Justice V.R.Krishna Iyer in Sunil Batra V Delhi Administration 1978 (4) SCC 494 amplifies the jail inmates atrocities case into the following questions:

·      Does a prison setting, ipso facto, out-law the rule of law, lock out the judicial process from the jail gates and declare a long holiday for human rights of convicts in confinement, and (to change the metaphor) if there is no total eclipse, what lucent segment is open for judicial justice?

·      Three inter-related problems project themselves:

(i)             a jurisdictional dilemma between hands-off prisons and take over jail administration;

(ii)           a constitutional conflict between detention security and innate liberties; and

(iii)          the role of processual and substantive reasonableness in stopping brutal jail conditions.

In such basic situations, pragmatic sensitivity, blighted by the preamble to the Constitution and balancing the vulnerability of caged humans to State torment and the prospect of escape or internal disorder, should be the course for the court to navigate.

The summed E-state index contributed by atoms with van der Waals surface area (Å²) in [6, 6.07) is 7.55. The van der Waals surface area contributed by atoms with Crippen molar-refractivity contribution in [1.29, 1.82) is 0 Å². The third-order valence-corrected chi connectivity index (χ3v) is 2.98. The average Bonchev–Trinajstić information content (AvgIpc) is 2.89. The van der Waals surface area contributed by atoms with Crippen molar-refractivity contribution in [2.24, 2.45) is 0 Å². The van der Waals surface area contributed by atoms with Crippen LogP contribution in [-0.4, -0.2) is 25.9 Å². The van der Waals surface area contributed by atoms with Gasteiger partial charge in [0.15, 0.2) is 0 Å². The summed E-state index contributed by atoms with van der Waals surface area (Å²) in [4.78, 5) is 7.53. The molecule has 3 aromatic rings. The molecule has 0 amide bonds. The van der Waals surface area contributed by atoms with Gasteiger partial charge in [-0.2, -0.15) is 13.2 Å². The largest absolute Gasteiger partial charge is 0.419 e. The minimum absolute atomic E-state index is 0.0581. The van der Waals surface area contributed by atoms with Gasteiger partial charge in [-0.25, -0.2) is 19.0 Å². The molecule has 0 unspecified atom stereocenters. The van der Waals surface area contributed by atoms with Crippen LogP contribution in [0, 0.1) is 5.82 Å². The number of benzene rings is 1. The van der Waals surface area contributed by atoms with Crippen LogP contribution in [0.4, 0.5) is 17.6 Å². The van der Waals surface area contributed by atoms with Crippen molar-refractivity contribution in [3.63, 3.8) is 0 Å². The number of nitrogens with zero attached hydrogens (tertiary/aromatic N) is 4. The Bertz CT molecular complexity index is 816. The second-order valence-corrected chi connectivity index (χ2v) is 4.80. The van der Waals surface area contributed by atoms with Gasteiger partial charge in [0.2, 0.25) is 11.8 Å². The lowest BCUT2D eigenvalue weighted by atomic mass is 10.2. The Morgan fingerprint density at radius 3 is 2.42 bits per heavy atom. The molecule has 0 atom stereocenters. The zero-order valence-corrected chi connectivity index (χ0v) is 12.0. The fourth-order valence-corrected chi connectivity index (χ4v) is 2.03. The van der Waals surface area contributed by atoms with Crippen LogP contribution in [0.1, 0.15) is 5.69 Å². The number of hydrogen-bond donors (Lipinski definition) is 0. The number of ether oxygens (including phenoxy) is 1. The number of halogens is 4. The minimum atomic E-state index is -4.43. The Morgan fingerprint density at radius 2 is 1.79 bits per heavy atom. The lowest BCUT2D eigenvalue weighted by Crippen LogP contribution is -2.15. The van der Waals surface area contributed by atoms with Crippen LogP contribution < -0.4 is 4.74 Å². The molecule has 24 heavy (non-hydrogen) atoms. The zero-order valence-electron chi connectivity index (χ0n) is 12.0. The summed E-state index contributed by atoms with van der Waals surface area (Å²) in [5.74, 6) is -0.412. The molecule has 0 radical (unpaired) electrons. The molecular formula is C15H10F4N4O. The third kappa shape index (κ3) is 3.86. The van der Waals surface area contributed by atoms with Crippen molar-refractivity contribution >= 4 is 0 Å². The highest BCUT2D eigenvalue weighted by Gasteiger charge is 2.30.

Jail is the most untouchable subject in Indian society and the jail inmates are perhaps the least talked about. However, this cannot negate the existence of jails and jail inmates  numbering almost 4,19,623 (on December 31, 2015). These people languishing in jails witness not just gross violation of their fundamental rights but also undergo in a large measure punishment written nowhere in IPC. In addition, they also face apathy of jail administration, are subject to inhuman conditions with respect to sanitation, drinking water and food. Abuse at the hands of fellow inmates is also rampant. The Courts cannot absolve themselves of their constitutional responsibilities to delineate and protect the fundamental rights  of jail inmates.